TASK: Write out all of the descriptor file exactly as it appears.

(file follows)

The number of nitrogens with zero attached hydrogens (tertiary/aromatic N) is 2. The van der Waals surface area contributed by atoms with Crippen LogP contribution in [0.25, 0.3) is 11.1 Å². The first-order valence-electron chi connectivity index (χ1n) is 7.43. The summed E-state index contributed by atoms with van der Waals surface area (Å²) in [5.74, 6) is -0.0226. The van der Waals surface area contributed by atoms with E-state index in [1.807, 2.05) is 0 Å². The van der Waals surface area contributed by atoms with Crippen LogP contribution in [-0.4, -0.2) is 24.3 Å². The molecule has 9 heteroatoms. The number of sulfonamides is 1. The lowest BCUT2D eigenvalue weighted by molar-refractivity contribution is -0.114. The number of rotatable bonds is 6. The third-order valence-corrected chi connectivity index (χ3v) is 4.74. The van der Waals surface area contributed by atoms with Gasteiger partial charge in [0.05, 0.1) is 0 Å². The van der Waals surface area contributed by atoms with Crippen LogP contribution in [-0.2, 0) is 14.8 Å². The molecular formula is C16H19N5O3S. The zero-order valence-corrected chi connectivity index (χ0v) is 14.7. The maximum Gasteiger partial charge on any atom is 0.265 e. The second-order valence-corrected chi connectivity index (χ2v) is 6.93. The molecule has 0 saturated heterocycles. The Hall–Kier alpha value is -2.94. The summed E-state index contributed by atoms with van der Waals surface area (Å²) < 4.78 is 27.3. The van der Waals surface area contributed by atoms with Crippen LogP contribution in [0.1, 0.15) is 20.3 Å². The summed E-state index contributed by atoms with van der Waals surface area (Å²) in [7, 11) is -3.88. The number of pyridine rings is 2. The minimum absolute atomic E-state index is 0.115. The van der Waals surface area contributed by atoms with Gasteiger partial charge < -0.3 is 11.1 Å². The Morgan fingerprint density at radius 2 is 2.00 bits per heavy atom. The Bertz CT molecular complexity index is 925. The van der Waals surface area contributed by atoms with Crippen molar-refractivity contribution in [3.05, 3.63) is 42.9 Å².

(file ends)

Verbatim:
The number of nitrogens with zero attached hydrogens (tertiary/aromatic N) is 2. The van der Waals surface area contributed by atoms with Crippen LogP contribution in [0.25, 0.3) is 11.1 Å². The first-order valence-electron chi connectivity index (χ1n) is 7.43. The summed E-state index contributed by atoms with van der Waals surface area (Å²) in [5.74, 6) is -0.0226. The van der Waals surface area contributed by atoms with E-state index in [1.807, 2.05) is 0 Å². The van der Waals surface area contributed by atoms with Crippen LogP contribution in [-0.4, -0.2) is 24.3 Å². The molecule has 9 heteroatoms. The number of sulfonamides is 1. The lowest BCUT2D eigenvalue weighted by molar-refractivity contribution is -0.114. The number of rotatable bonds is 6. The third-order valence-corrected chi connectivity index (χ3v) is 4.74. The van der Waals surface area contributed by atoms with Gasteiger partial charge in [0.05, 0.1) is 0 Å². The van der Waals surface area contributed by atoms with Crippen LogP contribution in [-0.2, 0) is 14.8 Å². The molecular formula is C16H19N5O3S. The zero-order valence-corrected chi connectivity index (χ0v) is 14.7. The maximum Gasteiger partial charge on any atom is 0.265 e. The second-order valence-corrected chi connectivity index (χ2v) is 6.93. The molecule has 0 saturated heterocycles. The Hall–Kier alpha value is -2.94. The summed E-state index contributed by atoms with van der Waals surface area (Å²) < 4.78 is 27.3. The van der Waals surface area contributed by atoms with Crippen LogP contribution in [0.1, 0.15) is 20.3 Å². The summed E-state index contributed by atoms with van der Waals surface area (Å²) in [7, 11) is -3.88. The number of pyridine rings is 2. The minimum absolute atomic E-state index is 0.115. The van der Waals surface area contributed by atoms with Gasteiger partial charge < -0.3 is 11.1 Å². The Morgan fingerprint density at radius 2 is 2.00 bits per heavy atom. The Bertz CT molecular complexity index is 925. The van der Waals surface area contributed by atoms with Crippen molar-refractivity contribution in [3.05, 3.63) is 42.9 Å².